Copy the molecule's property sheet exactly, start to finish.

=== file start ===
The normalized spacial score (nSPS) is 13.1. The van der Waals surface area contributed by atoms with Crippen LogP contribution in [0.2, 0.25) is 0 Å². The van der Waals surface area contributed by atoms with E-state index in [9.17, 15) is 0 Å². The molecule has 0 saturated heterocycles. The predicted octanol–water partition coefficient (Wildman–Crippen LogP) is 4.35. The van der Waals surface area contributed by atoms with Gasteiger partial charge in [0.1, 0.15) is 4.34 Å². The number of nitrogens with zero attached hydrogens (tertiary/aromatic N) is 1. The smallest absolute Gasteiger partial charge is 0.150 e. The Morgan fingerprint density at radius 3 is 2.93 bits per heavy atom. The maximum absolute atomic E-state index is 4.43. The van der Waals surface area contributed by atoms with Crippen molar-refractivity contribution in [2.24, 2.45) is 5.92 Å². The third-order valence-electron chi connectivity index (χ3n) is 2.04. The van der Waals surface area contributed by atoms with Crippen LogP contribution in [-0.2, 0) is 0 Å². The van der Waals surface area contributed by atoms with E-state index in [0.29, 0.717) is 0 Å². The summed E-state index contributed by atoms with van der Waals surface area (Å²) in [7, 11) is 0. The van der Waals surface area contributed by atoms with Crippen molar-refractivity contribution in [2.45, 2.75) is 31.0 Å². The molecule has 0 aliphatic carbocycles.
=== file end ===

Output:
The normalized spacial score (nSPS) is 13.1. The van der Waals surface area contributed by atoms with Crippen LogP contribution in [0.2, 0.25) is 0 Å². The van der Waals surface area contributed by atoms with E-state index in [9.17, 15) is 0 Å². The molecule has 0 saturated heterocycles. The predicted octanol–water partition coefficient (Wildman–Crippen LogP) is 4.35. The van der Waals surface area contributed by atoms with Gasteiger partial charge in [0.1, 0.15) is 4.34 Å². The number of nitrogens with zero attached hydrogens (tertiary/aromatic N) is 1. The smallest absolute Gasteiger partial charge is 0.150 e. The Morgan fingerprint density at radius 3 is 2.93 bits per heavy atom. The maximum absolute atomic E-state index is 4.43. The van der Waals surface area contributed by atoms with Crippen molar-refractivity contribution in [2.24, 2.45) is 5.92 Å². The third-order valence-electron chi connectivity index (χ3n) is 2.04. The van der Waals surface area contributed by atoms with Crippen LogP contribution in [-0.2, 0) is 0 Å². The van der Waals surface area contributed by atoms with E-state index in [0.29, 0.717) is 0 Å². The summed E-state index contributed by atoms with van der Waals surface area (Å²) in [7, 11) is 0. The van der Waals surface area contributed by atoms with Crippen molar-refractivity contribution in [2.45, 2.75) is 31.0 Å². The molecule has 0 aliphatic carbocycles.